joefremont

Around the world in 175 days part 32, Reykjavik Iceland, Narsaq Kujalleq, Greenland

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August 5, 1924: At mid-morning the two remaining planes departed for Reykjavik, a 290 mile trip with a stiff head wind, the harbor at Horna Fjord was very shallow and they had difficulty finding a long enough area to take off.  They followed the coast were very few safe harbors could be seen, the engine on New Orleans began to run rough and oil pressure dropped from 60psi to 27, but decided to continue rather than risk landing along the rocky coast.  They flew past the destroyer Billingsley at Portland Point and into Reykjavik harbor where 25,000 cheering people were there to greet them onshore.  As the launch arrived to take them in, the cruiser Richmond arrived, with Wade and Ogdon onboard.

For the next leg I will be using the Ryan Navion.  The Ryan Navion is a single-engine, retractable gear, four-seat aircraft originally built by North American Aviation in the 1940s. It was then acquired by Ryan Aeronautical Company and finally the Navion Aircraft Company. The Navion was envisioned as an aircraft that would perfectly match the expected postwar boom in civilian aviation, since it was designed along the general lines of, and by the same company which produced the North American P-51 Mustang.  Over 2600 aircraft were built between 1948 and 1976, most of them are still in service.  The model I am using was made by LDR Development and is excellent

Weather for the next leg was not the best, Light rain with 12 knot winds. 3.7 mile visibility, overcast at 1000 feet and a temperature of 12C/54F.  With the low cloud level I stayed at 500 feet and followed the coast, making sure to keep an eye out for those big hills that would appear in front of me.  As the clouds cleared up I was able to climb up to 2000 feet and fly over the peninsula that at the west end of Iceland and fly into Reykjavik.  The 176 nm flight took 1.6 hours.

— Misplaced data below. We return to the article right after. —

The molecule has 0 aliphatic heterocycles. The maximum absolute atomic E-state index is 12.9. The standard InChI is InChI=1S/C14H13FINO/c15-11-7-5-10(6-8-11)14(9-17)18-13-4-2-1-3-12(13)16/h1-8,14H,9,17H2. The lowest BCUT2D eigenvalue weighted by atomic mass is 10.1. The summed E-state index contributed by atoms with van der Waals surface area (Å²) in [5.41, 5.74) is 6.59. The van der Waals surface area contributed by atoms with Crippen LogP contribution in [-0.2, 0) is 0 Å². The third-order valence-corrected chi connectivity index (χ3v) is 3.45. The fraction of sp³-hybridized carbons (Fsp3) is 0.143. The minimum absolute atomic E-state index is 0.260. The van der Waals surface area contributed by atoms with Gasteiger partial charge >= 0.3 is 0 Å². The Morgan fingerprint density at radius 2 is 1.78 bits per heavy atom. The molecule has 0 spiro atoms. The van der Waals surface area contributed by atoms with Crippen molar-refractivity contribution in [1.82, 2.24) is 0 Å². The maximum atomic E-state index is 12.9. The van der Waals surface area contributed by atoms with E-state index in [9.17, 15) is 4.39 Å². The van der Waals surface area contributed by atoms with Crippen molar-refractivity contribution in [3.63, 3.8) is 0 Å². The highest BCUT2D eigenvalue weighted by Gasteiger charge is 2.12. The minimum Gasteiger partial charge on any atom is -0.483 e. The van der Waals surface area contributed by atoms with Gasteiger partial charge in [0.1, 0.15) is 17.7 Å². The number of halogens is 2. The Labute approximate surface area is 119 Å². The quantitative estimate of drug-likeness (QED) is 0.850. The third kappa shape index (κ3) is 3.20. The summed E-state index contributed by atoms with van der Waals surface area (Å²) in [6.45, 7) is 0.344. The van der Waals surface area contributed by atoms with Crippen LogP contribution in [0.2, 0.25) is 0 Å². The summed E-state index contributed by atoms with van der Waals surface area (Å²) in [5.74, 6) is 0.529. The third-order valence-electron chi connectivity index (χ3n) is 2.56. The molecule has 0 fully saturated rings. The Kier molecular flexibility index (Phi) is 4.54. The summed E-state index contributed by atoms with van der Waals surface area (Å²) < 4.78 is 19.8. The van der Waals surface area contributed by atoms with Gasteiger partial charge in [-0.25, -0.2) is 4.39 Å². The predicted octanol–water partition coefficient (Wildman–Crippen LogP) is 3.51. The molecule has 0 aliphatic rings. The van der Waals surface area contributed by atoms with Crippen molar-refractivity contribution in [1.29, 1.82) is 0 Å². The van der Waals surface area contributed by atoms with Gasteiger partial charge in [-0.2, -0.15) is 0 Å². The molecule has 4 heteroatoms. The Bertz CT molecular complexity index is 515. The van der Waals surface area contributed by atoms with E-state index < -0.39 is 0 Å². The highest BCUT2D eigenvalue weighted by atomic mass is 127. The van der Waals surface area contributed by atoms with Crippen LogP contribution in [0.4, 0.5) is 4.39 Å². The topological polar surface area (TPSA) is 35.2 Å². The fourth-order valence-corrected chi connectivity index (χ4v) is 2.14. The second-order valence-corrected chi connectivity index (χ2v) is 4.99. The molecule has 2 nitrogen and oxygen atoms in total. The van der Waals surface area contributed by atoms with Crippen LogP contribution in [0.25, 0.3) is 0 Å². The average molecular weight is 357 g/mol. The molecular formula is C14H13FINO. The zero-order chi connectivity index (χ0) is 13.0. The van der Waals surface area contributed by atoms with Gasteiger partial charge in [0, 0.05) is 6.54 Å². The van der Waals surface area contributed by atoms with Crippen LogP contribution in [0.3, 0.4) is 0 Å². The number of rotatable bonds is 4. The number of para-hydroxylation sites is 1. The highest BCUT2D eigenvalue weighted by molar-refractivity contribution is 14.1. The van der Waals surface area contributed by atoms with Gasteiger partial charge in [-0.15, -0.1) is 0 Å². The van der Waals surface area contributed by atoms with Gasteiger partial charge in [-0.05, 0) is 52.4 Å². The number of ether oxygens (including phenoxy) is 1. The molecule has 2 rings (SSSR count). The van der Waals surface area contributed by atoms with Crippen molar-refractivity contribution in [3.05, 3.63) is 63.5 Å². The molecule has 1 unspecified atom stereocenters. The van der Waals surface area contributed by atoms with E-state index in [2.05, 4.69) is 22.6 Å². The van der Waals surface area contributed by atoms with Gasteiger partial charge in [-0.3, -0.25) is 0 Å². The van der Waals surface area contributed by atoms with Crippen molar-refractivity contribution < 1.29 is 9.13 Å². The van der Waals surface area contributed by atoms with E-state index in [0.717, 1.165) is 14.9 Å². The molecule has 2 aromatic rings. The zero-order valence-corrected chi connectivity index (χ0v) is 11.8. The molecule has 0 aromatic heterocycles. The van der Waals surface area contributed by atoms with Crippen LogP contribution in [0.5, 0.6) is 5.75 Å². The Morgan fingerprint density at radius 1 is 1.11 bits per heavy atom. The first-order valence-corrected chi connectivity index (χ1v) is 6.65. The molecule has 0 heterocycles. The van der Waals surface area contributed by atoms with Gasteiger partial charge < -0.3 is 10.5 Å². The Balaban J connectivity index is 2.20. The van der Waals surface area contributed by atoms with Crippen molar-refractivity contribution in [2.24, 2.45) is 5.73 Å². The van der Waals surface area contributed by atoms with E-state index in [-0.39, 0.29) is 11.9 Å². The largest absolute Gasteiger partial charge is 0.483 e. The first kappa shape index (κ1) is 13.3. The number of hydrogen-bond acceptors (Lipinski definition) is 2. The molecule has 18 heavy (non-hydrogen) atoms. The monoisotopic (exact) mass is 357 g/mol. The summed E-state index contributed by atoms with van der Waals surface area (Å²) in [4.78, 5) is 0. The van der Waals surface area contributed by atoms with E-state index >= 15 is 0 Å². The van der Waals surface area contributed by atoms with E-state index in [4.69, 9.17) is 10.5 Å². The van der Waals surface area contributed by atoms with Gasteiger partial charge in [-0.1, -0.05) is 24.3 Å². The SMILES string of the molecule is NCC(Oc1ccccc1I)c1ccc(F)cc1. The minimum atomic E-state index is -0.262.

Here are the pics.

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Ready for takeoff.

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Heading out of Hofn.

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Flying along the coast.

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Dont fly into the hills.

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Coastal Iceland.

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Heading inland to Reykjavik.

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Our destination.

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Secured.

August 21, 1924:  At Reykjavik they flyers made repairs to there aircraft and waited for the ice to clear at there next destination, Angmagssallik Greenland (now Kangilinnguit).  While they waited a forty foot boat named the ‘Leif Ericson’ with four men onboard, they were attempting to replicate the voyage of Eric the Red when he crossed over to North America around the year 1000, the flyers went to the dock to see them off, they reportedly reached Greenland but were never seen again.  Also arriving was Italian Lt. Antonio Locatelli with a crew of three in his Dornier Wal twin engine sea plane who was also attempting to fly around the world.  At Lt. Smiths request, General Patrick gave permission for Locatelli to fly with them.    After two weeks of waiting and fearing conditions at Angmagssallik would not improve they decided to fly directly 830 miles to their next destination of Fredricksdal (Narsaq Kujalleq) Greenland.  They were ready to go on the 18th but as they were lining up to take off a large wave swept over the planes shattering New Orleans propeller and Chicago’s front pontoon spreader.